Read Review of the Technical Bases of 40 CFR Part 190 - Sandia National Laboratories - July 2010. text version

Review and Assessment of the Technical Basis of 40CFR190

John E. Kelly Sr. Manager, Sr Manager Advanced Nuclear Energy Programs Sandia National Laboratories

Sandia is a multiprogram operated by Sandia Corporation, a Lockheed Martin Company for the United States Department of Energy's National Nuclear Security Administration under contract DE-AC04-94AL85000.

Outline

Why is 40CFR190 Important? Technical Bases for 40CFR190 ­ Dose and Health Effects ­ Cost Analysis ­ Risk Integration Changes Since EPA's 1976 Final Environmental Statement Observations Summary

2

July 2010

40CFR190: Environmental Protection Standards for Nuclear Power Operations

Limits for Normal Operations - Subpart A Dose Limit 190.10(a): "...annual dose equivalent dose not exceed 25 mrem to whole body, 75 mrem to thyroid and 25 mrem to any other organ of any member of public " public... EPA concerned that the previous standard was unnecessarily high and could be reduced without burdening industry industry. Historical evidence suggests that this standard will not be difficult to meet

July 2010

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40CFR190: Environmental Protection Standards for Nuclear Power Operations

Limits for Normal Operations - Subpart B Release Limit 190.10(b): "...total quantity of radioactive materials entering general environment...per g g p gigawatt-year of electrical energy...contains less than y gy 50,000 Ci Kr-85, 5mCi I-129, and 0.5 mCi Pu-239..." EPA concerned about build-up of persistent isotopes (I-129, Kr-85, etc) especially in light of growth projections for nuclear power I-129 produced ­ 1000mCi/GWe-yr Kr-85 produced ­ 300,000Ci/GWe-yr Release limits for I-129 & Kr-85 could be difficult to meet in a costeffective manner

July 2010

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Global Build-up of Kr-85

"Actual" environmental burden uses historic global growth, no controls

EPA Assumed 2700 GWe in US by 2020

"ACTUAL" " C ENVIRONMENTAL BURDEN

July 2010

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Actual global capacity growth From www.eia.doe.gov, Table 27

Envisioned Benefit of "New" Standard

July 2010

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EPA Methodology

Final Environmental Statement and supporting technical pp g documents provide basis for rule (1976) EPA developed model for estimating health effect

­ 1500 MT/yr reprocessing plant used as basic unit ­ Developed release, transport, and health effects model for isotopes of interest

· Parametrically varied decontamination factors

Determined cost of decontamination systems

­ Wide range of technologies assessed

Evaluated cost versus effectiveness (as measured by health ) effects avoided)

July 2010 7

Overview of EPA Methodology

Isotopic Source (Ci / MT / yr)

DF

(Decontamination Factor)

Environmental Transport

Dose & D Health Effects

Cost Analysis DF vs. $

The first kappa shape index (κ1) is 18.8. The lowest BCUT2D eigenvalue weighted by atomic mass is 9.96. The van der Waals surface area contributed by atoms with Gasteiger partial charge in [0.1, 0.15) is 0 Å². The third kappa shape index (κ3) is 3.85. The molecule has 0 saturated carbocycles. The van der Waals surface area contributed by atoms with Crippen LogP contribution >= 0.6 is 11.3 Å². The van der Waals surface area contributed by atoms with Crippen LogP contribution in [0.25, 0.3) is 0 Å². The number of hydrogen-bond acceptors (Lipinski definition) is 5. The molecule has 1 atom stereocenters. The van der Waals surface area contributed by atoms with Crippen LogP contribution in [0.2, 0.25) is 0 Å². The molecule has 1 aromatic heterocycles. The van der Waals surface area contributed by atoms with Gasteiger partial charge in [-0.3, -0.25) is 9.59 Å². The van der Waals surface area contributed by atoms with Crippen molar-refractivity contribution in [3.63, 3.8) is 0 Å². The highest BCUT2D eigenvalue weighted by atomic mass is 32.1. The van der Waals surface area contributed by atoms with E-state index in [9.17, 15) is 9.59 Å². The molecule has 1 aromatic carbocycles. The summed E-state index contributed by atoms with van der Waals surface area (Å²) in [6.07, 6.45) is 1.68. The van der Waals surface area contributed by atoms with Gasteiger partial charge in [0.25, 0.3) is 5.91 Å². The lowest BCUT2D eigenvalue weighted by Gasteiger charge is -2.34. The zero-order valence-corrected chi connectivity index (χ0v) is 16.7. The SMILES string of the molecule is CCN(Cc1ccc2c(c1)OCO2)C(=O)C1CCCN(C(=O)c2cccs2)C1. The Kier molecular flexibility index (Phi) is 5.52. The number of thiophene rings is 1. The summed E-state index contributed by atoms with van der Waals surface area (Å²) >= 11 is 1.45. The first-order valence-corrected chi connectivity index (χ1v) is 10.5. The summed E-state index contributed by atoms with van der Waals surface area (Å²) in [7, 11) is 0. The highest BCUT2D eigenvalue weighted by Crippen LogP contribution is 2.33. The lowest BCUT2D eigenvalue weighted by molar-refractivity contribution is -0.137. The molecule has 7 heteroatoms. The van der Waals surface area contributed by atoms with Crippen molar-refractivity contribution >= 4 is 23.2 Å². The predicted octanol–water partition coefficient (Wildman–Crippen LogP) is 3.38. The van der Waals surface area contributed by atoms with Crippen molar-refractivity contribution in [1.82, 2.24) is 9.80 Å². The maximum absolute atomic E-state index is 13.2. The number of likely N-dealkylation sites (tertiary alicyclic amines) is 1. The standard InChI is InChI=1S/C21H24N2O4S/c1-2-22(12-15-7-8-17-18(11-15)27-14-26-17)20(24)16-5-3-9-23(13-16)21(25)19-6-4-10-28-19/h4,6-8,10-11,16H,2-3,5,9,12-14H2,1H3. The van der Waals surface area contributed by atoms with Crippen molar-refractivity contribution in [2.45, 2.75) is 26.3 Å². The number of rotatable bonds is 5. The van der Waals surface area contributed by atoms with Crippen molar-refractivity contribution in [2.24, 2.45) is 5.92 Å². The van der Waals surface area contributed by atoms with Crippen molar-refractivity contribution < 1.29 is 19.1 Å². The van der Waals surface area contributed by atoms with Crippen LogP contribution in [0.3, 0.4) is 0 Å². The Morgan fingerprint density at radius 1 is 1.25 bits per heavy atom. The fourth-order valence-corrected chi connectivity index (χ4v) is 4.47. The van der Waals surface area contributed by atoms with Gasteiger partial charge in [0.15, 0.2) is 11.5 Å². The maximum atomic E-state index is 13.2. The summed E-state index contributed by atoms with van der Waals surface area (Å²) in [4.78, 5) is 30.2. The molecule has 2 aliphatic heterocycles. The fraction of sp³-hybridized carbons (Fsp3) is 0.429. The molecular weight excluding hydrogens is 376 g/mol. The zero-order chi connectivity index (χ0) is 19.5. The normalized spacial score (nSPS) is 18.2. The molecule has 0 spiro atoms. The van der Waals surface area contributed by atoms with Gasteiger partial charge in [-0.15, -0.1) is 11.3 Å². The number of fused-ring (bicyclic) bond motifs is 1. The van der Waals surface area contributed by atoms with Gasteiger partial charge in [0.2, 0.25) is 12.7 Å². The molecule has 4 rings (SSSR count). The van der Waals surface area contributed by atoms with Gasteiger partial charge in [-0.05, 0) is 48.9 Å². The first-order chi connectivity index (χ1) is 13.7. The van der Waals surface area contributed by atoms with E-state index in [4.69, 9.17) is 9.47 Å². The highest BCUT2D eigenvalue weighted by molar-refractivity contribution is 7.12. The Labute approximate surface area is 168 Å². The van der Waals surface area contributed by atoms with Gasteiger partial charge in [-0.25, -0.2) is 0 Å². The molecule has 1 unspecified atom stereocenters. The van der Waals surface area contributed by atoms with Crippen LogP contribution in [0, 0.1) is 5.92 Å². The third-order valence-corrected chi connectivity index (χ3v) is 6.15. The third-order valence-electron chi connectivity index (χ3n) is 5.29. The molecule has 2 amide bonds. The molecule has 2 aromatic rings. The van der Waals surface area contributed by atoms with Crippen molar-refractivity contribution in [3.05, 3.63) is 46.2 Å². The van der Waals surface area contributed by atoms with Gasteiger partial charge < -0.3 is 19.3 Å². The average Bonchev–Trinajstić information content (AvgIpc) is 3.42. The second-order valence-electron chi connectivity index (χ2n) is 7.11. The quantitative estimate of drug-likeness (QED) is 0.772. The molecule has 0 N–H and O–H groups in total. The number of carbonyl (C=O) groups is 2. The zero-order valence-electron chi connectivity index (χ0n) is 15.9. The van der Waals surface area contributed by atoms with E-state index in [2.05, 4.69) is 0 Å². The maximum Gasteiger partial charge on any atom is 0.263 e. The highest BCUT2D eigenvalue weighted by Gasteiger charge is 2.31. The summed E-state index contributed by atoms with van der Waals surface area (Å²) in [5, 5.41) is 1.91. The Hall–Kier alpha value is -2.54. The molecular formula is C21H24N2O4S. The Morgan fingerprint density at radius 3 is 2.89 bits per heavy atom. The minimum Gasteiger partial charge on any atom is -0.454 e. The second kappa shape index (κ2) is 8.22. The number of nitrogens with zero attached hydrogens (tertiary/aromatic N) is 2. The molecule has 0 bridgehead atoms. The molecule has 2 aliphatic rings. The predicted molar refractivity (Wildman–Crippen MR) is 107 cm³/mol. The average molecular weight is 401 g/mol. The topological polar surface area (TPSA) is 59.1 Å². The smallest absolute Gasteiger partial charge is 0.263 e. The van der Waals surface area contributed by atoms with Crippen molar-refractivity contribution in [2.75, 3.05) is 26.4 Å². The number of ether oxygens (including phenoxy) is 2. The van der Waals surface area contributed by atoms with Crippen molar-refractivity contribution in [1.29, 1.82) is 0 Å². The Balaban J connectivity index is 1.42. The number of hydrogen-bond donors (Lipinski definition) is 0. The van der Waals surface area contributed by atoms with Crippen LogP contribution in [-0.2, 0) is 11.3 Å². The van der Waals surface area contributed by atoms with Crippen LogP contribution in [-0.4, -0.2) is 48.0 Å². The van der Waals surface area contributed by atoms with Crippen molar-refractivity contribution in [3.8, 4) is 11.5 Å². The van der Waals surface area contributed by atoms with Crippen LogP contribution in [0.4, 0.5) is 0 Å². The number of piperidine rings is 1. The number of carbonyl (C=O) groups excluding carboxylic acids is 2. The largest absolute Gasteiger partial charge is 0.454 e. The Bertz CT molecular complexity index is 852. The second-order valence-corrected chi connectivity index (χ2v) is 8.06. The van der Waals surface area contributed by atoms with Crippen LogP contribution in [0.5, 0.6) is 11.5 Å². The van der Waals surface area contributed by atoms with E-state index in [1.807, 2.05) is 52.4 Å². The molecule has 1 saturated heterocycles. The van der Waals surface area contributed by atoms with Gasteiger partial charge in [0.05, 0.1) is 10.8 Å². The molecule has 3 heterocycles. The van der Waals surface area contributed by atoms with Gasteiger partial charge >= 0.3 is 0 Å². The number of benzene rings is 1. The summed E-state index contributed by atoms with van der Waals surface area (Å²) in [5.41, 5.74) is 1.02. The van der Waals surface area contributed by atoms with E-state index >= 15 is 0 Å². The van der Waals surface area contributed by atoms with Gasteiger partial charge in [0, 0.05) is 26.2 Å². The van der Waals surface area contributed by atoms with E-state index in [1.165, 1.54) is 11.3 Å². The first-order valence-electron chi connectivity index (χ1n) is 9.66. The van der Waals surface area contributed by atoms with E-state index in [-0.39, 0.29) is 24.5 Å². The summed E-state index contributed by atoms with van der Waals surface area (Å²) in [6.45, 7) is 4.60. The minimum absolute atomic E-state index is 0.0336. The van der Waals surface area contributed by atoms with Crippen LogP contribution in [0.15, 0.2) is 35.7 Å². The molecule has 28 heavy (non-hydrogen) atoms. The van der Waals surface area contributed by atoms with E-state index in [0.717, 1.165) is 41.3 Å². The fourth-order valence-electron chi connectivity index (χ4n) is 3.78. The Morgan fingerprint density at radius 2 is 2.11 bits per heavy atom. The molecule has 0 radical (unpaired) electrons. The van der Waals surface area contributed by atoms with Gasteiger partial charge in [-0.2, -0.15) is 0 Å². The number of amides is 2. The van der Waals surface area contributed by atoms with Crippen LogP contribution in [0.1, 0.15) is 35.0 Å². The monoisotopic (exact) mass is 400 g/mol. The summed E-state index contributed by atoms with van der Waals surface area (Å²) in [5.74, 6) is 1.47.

Health Effects Avoided vs. Cost

Growth in Nuclear Power

Release Limit Set to Balance DF a a ce Cost with Benefit

July 2010

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General Form of Dose and Risk Calculations

D ~ Q · 1/DF · TF · DCF · P HE = RF · D

Symbol D Q DF TF DCF P HE RF Description Dose Isotopic Source (Material at Risk) Decontamination Factor Environmental Transport Factor Dose Conversion Factor Population Health Effects Risk Factors Units rem or person-rem Ci dimensionless dimensionless Rem/Ci Persons Cancers, fatalities, etc. Health Effects/rem

July 2010

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Radionuclide Pathways

(Kr-85)

(Pu)

(C-14) (H-3) (I-129)

July 2010

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Fission Product Transport in Region Surrounding Plant g g

Annual-average dilution factors (/Q) used to determine

­ Dose at 3 km (2 mi) from plant (nearest population) ­ Average dose within 80 km (50 mi) from plant

Assumptions

­ Continuous release from 1500 tonne/yr plant ­ Population doubles over plant lifetime of 40 years y ­ Lifetime doses are constructed by integrating over 40 years ­ Health effects are proportional to dose (HE = RF · D)

July 2010

3 Km

Initially (1980) 1.5 million p p people in surrounding region g g

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Health Effects for U.S. Population from Kr-85

Assumes Kr "cloud" cloud makes one pass over Eastern U.S. · Effects are uniform · Exposure pathway is immersion Accounts for population growth in U.S.

Continuous Release

July 2010

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Health Effects for World from Kr-85

Kr uniformly dispersed in entire atmosphere. World population is exposed by immersion Includes growth in world population and Kr decay.

July 2010

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Calculated Health Effects for 1500 MT/yr Plant

Estimated H lth Eff t B E ti t d Health Effects Based on LNT from d f 40 Years of Operation of 1500 Tonne/Yr Plant Radionuclide Organ 3 km Regional US World Total

Kr-85

Effective

6.0 E-6

0.38

6.4

130

140

H-3

Effective

5.2 E-5

3.2

62

24

90

I-129

Thyroid Adult

7.4 E-5

0.02

0.12

(DF=1000 for I-129)

July 2010 14

Individual and Collective Doses

Individual and Collective Annual Doses from 1500-tonne/yr Plant

3 km Radionuclide Organ mrem/yr Regional Personrem/yr Regional µrem/yr US Personrem/yr US µrem/yr World Personrem/yr World µrem/yr

Kr-85

Effective

0.37

24

10

560

2

7900

2

H3 H-3

Effective

3.2

200

89

3900

16

1000

0.2

I-129

Thyroid Infant Thyroid Adult